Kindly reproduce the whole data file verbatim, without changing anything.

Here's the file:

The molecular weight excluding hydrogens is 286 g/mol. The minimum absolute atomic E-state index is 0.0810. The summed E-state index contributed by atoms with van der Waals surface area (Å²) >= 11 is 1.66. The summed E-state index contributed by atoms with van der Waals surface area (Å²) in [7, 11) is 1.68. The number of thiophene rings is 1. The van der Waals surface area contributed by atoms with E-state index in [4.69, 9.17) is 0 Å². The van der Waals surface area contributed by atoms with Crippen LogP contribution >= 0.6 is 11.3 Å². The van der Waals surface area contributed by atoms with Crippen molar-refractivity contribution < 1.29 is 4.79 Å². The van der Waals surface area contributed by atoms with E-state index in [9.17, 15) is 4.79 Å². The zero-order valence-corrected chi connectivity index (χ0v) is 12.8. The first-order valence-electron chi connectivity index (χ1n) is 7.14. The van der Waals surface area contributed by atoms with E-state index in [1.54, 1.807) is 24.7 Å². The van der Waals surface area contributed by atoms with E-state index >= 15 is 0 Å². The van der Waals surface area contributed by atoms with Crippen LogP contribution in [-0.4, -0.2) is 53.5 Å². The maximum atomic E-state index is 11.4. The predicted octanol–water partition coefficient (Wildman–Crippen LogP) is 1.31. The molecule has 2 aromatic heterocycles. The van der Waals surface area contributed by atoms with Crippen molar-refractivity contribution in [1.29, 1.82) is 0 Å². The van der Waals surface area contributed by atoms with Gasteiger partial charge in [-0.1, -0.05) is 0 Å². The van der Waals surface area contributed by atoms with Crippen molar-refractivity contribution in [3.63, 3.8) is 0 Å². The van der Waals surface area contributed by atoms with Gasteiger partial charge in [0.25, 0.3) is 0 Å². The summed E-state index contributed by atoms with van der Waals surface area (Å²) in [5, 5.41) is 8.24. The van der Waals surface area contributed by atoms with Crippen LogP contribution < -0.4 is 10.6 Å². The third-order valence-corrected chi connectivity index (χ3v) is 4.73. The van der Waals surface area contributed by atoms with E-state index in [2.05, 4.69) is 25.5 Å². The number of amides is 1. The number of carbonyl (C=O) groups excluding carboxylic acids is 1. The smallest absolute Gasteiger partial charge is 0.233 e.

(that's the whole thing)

The molecular weight excluding hydrogens is 286 g/mol. The minimum absolute atomic E-state index is 0.0810. The summed E-state index contributed by atoms with van der Waals surface area (Å²) >= 11 is 1.66. The summed E-state index contributed by atoms with van der Waals surface area (Å²) in [7, 11) is 1.68. The number of thiophene rings is 1. The van der Waals surface area contributed by atoms with E-state index in [4.69, 9.17) is 0 Å². The van der Waals surface area contributed by atoms with Crippen LogP contribution >= 0.6 is 11.3 Å². The van der Waals surface area contributed by atoms with Crippen molar-refractivity contribution < 1.29 is 4.79 Å². The van der Waals surface area contributed by atoms with E-state index in [9.17, 15) is 4.79 Å². The zero-order valence-corrected chi connectivity index (χ0v) is 12.8. The first-order valence-electron chi connectivity index (χ1n) is 7.14. The van der Waals surface area contributed by atoms with E-state index in [1.54, 1.807) is 24.7 Å². The van der Waals surface area contributed by atoms with E-state index >= 15 is 0 Å². The van der Waals surface area contributed by atoms with Crippen LogP contribution in [-0.4, -0.2) is 53.5 Å². The maximum atomic E-state index is 11.4. The predicted octanol–water partition coefficient (Wildman–Crippen LogP) is 1.31. The molecule has 2 aromatic heterocycles. The van der Waals surface area contributed by atoms with Crippen molar-refractivity contribution in [1.29, 1.82) is 0 Å². The van der Waals surface area contributed by atoms with Gasteiger partial charge in [-0.1, -0.05) is 0 Å². The van der Waals surface area contributed by atoms with Crippen molar-refractivity contribution in [3.63, 3.8) is 0 Å². The van der Waals surface area contributed by atoms with Gasteiger partial charge in [0.25, 0.3) is 0 Å². The summed E-state index contributed by atoms with van der Waals surface area (Å²) in [5, 5.41) is 8.24. The van der Waals surface area contributed by atoms with Crippen LogP contribution < -0.4 is 10.6 Å². The third-order valence-corrected chi connectivity index (χ3v) is 4.73. The van der Waals surface area contributed by atoms with E-state index in [2.05, 4.69) is 25.5 Å². The number of amides is 1. The number of carbonyl (C=O) groups excluding carboxylic acids is 1. The smallest absolute Gasteiger partial charge is 0.233 e.